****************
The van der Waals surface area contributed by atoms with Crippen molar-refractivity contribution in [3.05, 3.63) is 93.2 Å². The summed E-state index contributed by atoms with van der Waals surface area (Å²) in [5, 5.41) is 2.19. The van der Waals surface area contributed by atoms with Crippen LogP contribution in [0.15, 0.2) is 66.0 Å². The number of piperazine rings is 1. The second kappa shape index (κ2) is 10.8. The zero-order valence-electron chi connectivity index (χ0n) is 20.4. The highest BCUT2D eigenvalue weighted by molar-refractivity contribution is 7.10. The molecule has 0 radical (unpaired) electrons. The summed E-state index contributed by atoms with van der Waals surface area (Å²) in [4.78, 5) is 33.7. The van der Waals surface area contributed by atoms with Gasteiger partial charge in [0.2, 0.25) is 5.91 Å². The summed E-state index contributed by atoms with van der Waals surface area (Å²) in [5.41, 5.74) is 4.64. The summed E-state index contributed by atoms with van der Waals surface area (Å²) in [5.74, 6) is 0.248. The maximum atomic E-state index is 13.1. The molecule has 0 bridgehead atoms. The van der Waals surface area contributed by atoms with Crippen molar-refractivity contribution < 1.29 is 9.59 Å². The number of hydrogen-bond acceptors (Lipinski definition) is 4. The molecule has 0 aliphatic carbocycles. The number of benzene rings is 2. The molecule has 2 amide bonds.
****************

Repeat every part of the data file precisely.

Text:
The van der Waals surface area contributed by atoms with Crippen molar-refractivity contribution in [3.05, 3.63) is 93.2 Å². The summed E-state index contributed by atoms with van der Waals surface area (Å²) in [5, 5.41) is 2.19. The van der Waals surface area contributed by atoms with Crippen LogP contribution in [0.15, 0.2) is 66.0 Å². The number of piperazine rings is 1. The second kappa shape index (κ2) is 10.8. The zero-order valence-electron chi connectivity index (χ0n) is 20.4. The highest BCUT2D eigenvalue weighted by molar-refractivity contribution is 7.10. The molecule has 0 radical (unpaired) electrons. The summed E-state index contributed by atoms with van der Waals surface area (Å²) in [4.78, 5) is 33.7. The van der Waals surface area contributed by atoms with Gasteiger partial charge in [0.2, 0.25) is 5.91 Å². The summed E-state index contributed by atoms with van der Waals surface area (Å²) in [5.41, 5.74) is 4.64. The summed E-state index contributed by atoms with van der Waals surface area (Å²) in [5.74, 6) is 0.248. The maximum atomic E-state index is 13.1. The molecule has 0 bridgehead atoms. The van der Waals surface area contributed by atoms with Crippen molar-refractivity contribution < 1.29 is 9.59 Å². The number of hydrogen-bond acceptors (Lipinski definition) is 4. The molecule has 0 aliphatic carbocycles. The number of benzene rings is 2. The molecule has 2 amide bonds.